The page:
skilled trades

There has been a lot of talk lately about the shortage of workers in the skilled trades and how that will affect our home state of Michigan (and the nation) moving forward. People have proposed many different solutions, but one way to promote the future of manufacturing and the trades is to go directly to that future. This is why D+M Metal Products opens our doors for school tours. We like to take these opportunities to show kids the interesting work we do and to tell them there are opportunities for successful careers outside of the usual college track. 

The Gap in Skilled Trades in Michigan

 

The deficit between the number of necessary Michigan workers in skilled trade positions and the number expected to go into these fields is approximately half a million by 2026. Last year the State of Michigan set aside $3 million in order to address this problem, announcing the state’s largest advertising campaign dedicated to raising awareness of this problem. Lt. Gov. Garlin Gilchrist stated, “We want to really invest in this heavily because there is a big gap to fill. We think that presents an opportunity. There are a lot of talented, hard working people in Michigan and we want to make sure they know that there’s a pathway for them to have a high wage and high quality career here.”

One reason that high school kids are not choosing the trades is that most of them are under the impression that college and career success are intertwined. For years, students have been told that college is the only way to have a successful, enjoyable, lucrative career. As a result, many take that career path without fully exploring other ones. 

Manufacturing is no longer just the line work that automotive workers did, beginning with Henry Ford’s factory and continuing on to create the success of the Big Three. Automation has revolutionized many industries including automotive. Now employers are looking for workers who can code and who are comfortable with information technology as well as those who want to learn useful skills. 

The good news for students who decide to look into the trades is that most do not require the same training investment as a four-year degree, but they pay 45% more than the median income in Michigan. It’s no secret that Millennials are struggling to achieve financial independence with the loads of student debt they have acquired from going to college. Many do not find a lucrative job after graduation either. The trades offer better pay and less debt. That sounds like a winning combination.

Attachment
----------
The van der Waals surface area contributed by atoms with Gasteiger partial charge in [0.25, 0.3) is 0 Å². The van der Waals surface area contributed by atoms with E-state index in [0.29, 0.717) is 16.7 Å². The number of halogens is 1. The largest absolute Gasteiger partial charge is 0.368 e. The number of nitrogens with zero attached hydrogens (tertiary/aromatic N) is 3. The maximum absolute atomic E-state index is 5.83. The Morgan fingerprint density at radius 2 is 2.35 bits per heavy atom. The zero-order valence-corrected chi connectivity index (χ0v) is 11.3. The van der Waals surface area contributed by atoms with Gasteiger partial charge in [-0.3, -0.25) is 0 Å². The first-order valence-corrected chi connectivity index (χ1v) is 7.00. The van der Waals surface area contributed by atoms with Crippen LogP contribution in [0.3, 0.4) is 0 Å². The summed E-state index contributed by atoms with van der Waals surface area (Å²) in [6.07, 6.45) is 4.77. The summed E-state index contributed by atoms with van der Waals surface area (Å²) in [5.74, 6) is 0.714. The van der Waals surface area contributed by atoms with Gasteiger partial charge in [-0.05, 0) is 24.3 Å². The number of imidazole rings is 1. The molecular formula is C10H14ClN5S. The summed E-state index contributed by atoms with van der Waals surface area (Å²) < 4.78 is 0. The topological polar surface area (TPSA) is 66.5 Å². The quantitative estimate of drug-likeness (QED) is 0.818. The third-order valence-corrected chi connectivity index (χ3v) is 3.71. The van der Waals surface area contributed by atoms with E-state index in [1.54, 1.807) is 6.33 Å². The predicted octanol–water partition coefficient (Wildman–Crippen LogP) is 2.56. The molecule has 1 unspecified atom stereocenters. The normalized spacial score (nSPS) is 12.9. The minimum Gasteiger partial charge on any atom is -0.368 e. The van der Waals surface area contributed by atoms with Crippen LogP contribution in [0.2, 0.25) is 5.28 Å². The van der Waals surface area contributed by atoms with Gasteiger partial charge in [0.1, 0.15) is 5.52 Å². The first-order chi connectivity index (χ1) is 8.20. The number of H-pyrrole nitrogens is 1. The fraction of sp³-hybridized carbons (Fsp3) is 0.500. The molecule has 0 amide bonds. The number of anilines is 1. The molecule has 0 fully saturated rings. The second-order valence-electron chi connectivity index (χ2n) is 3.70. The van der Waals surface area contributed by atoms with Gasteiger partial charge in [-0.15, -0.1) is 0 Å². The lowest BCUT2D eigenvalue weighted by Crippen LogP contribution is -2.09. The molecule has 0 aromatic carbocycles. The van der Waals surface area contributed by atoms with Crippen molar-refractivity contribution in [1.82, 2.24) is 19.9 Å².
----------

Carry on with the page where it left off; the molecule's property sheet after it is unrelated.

Still, employers who hire skilled workers need to make the effort to educate our young people about what these jobs entail. Recently groups from two local schools, Grand Rapids Christian and Holy Trinity, toured D+M Metal. We were able to show them our equipment, how our tradesmen operate it, and what we produce for our customers.

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We employ welders and machinists in our company. Both of these require training after high school. A welder can take classes at Grand Rapids Community College and work for us part-time while going to school, eventually working up to a certified weld position. An entry-level machine operator can become a highly skilled operator and move up to become a lead person, a quality control inspector, and eventually a manager. We also have skilled machine setup operators for CNC press brake and CNC laser and turret press. These positions utilize similar job requirements and mental aptitude but are typically trained on the job. 

At D+M Metal we hire young people when they graduate from high school and offer them the opportunity to get their training while they work for us if they are interested in doing more. We are seeking motivated and proactive workers who want to improve their skill sets and advance in the trades. We invest in them and they help us improve our company. It’s a win for everyone. 

If you are a student who is interested in learning more about metal fabrication, please contact us. We also welcome inquiries from local schools or groups. Michigan needs skilled workers to make our state better. Is a welding or machinist career in your future?